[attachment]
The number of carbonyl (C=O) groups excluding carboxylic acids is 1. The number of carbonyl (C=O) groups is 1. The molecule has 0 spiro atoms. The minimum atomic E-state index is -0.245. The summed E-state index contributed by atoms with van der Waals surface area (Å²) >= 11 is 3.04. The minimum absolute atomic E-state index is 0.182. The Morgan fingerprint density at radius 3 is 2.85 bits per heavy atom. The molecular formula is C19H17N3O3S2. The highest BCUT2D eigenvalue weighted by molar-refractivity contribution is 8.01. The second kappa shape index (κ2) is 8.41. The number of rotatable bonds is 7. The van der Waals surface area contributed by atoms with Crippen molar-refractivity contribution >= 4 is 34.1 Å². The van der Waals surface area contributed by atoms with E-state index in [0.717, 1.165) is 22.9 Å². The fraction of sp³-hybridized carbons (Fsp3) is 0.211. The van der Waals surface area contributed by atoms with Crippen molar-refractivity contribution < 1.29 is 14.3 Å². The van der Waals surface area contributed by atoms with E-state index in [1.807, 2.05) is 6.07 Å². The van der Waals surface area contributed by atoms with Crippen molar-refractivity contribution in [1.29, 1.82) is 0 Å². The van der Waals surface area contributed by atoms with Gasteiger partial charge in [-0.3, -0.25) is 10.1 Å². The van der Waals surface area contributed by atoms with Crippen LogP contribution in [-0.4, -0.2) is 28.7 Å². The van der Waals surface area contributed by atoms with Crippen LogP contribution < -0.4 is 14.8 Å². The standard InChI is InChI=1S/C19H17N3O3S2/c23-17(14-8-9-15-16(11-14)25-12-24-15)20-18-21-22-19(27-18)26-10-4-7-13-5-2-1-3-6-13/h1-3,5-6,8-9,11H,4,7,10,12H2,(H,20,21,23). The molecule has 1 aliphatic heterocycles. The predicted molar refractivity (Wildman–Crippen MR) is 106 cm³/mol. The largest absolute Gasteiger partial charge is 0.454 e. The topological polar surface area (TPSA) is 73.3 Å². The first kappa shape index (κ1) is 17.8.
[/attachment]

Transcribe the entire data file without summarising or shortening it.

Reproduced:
The number of carbonyl (C=O) groups excluding carboxylic acids is 1. The number of carbonyl (C=O) groups is 1. The molecule has 0 spiro atoms. The minimum atomic E-state index is -0.245. The summed E-state index contributed by atoms with van der Waals surface area (Å²) >= 11 is 3.04. The minimum absolute atomic E-state index is 0.182. The Morgan fingerprint density at radius 3 is 2.85 bits per heavy atom. The molecular formula is C19H17N3O3S2. The highest BCUT2D eigenvalue weighted by molar-refractivity contribution is 8.01. The second kappa shape index (κ2) is 8.41. The number of rotatable bonds is 7. The van der Waals surface area contributed by atoms with Crippen molar-refractivity contribution >= 4 is 34.1 Å². The van der Waals surface area contributed by atoms with E-state index in [0.717, 1.165) is 22.9 Å². The fraction of sp³-hybridized carbons (Fsp3) is 0.211. The van der Waals surface area contributed by atoms with Crippen molar-refractivity contribution < 1.29 is 14.3 Å². The van der Waals surface area contributed by atoms with E-state index in [1.807, 2.05) is 6.07 Å². The van der Waals surface area contributed by atoms with Crippen molar-refractivity contribution in [1.29, 1.82) is 0 Å². The van der Waals surface area contributed by atoms with Gasteiger partial charge in [-0.3, -0.25) is 10.1 Å². The van der Waals surface area contributed by atoms with Crippen LogP contribution in [-0.4, -0.2) is 28.7 Å². The van der Waals surface area contributed by atoms with Crippen LogP contribution < -0.4 is 14.8 Å². The standard InChI is InChI=1S/C19H17N3O3S2/c23-17(14-8-9-15-16(11-14)25-12-24-15)20-18-21-22-19(27-18)26-10-4-7-13-5-2-1-3-6-13/h1-3,5-6,8-9,11H,4,7,10,12H2,(H,20,21,23). The molecule has 1 aliphatic heterocycles. The predicted molar refractivity (Wildman–Crippen MR) is 106 cm³/mol. The largest absolute Gasteiger partial charge is 0.454 e. The topological polar surface area (TPSA) is 73.3 Å². The first kappa shape index (κ1) is 17.8.